CARDIOMYOPATHY

Cardiomyopathy is a disease of the heart muscle which leads to impairment of the heart's ability to pump blood, and eventually to heart failure. It is the most common cause of heart failure in the ferret. There are two types of cardiomyopathy, dilatative and hypertrophic, with the dilatative form being most common in ferrets. In this disease the walls of the heart become increasingly thinner and weaker until a point is reached when the heart can no longer function effectively as a pump. The cause of cardiomyopathy is unknown in ferrets, although it has recently been discovered that in cats dilatative cardiomyopathy can be prevented with the addition of an amino acid (taurine) to the diet, and in dogs lack of another amino acid (carnitine) has been shown to cause the same disease. It is possible that a similar relationship may exist in ferrets, but this has not been established yet.

Symptoms of cardiomyopathy are similar regardless of whether it is the dilatative or hypertrophic form. Weakness, lethargy, and breathing difficulty are commonly seen. Coughing may be a symptom also.

As the heart begins to fail, blood pressure changes lead to an accumulation of fluid in the chest, making it increasingly difficult for the ferret to breathe, and thus reducing stamina. Other blood pressure changes may lead to enlargement of the liver and spleen, and the accumulation of fluid in the abdomen, so the abdomen may look distended.

Diagnosis of cardiomyopathy can be made with an x-ray and ultrasound examination, although a veterinarian may use other tests to further define the problem such as an EKG, blood profiles, and thoracocentesis (using a thin needle to obtain fluid from the chest for microscopic examination). In an x-ray, the heart of a ferret with cardiomyopathy appears visibly enlarged. The use of a sonogram is essential for defining the type of cardiomyopathy and the degree of damage present. This is important before beginning therapy.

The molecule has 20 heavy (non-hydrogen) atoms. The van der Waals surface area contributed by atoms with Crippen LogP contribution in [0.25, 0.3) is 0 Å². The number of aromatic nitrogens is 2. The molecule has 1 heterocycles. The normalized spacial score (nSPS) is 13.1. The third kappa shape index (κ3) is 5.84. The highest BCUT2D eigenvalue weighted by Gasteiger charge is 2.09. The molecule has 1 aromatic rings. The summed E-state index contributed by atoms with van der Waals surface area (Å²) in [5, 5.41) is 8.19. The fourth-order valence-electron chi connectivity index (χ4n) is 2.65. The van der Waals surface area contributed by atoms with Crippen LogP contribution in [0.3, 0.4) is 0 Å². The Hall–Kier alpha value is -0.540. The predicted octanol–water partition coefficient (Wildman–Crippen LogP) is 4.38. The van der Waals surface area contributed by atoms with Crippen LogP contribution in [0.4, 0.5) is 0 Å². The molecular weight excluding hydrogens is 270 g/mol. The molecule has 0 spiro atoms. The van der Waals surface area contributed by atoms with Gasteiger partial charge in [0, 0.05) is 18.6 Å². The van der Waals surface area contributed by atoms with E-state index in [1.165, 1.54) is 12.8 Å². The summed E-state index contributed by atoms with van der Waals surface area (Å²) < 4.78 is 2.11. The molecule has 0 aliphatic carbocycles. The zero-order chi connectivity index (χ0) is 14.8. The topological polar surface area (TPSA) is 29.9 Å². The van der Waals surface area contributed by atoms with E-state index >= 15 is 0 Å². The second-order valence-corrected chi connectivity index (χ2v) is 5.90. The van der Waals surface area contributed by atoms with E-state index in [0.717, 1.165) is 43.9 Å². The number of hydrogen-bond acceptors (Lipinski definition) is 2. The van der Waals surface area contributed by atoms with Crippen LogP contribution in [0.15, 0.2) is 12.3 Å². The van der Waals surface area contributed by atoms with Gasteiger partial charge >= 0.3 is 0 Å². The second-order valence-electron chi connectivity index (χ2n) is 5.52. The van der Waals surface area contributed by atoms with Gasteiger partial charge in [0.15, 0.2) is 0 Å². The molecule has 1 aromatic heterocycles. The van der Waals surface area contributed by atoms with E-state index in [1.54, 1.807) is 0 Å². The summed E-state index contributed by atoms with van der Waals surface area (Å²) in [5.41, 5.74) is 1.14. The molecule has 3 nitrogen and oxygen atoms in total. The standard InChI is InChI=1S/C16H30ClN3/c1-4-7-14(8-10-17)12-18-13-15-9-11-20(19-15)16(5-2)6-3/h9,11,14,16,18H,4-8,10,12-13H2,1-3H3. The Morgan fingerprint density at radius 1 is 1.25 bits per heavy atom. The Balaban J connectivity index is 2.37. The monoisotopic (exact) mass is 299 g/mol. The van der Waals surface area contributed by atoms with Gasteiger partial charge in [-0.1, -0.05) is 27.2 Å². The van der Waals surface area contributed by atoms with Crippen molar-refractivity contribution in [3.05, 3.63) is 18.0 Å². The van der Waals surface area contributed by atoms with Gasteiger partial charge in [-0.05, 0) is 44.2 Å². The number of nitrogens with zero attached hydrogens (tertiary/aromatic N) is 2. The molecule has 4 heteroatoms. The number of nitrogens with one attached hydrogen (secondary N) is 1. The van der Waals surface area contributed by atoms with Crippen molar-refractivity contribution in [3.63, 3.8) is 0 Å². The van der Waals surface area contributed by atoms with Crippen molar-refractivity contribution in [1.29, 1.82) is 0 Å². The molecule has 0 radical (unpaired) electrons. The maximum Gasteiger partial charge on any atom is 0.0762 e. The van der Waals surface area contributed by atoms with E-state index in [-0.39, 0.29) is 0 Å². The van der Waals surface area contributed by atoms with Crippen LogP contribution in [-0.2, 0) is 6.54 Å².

Treatment of cardiomyopathy involves medication to remove accumulated fluid, such as the diuretic furosemide. Vasodilators to modulate blood pressure are also often used, such as Nitrol or captopril. Digitalis derivatives can be helpful to increase the strength and efficiency of the failing heart. The long term prognosis for ferrets with cardiomyopathy is poor, but treatment can effectively reduce the symptoms and increase the quality of life for a period of many months.


If you have any questions or comments about the information above, feel free to send a message to Dr. Suzanne Lee, D.V.M. at SLeeDVM@aol.com.

Return to the Ferret Clinic

Please remember: The Ferret Clinic and the Doctor's answers are meant to inform visitors to the Weasel Web about a particular issue, or answer a general medical question. If you are worried about the health of your ferret, or if you think your ferret has a particular illness, we recommend that you contact your local veterinarian. The Weasel Web and the Ferret Clinic Doctor present this data as is, without any warranty of any kind, express or implied and are not liable for mistakes, errors, ommissions, or for the results of any event that occurs based on direct reliance on this information.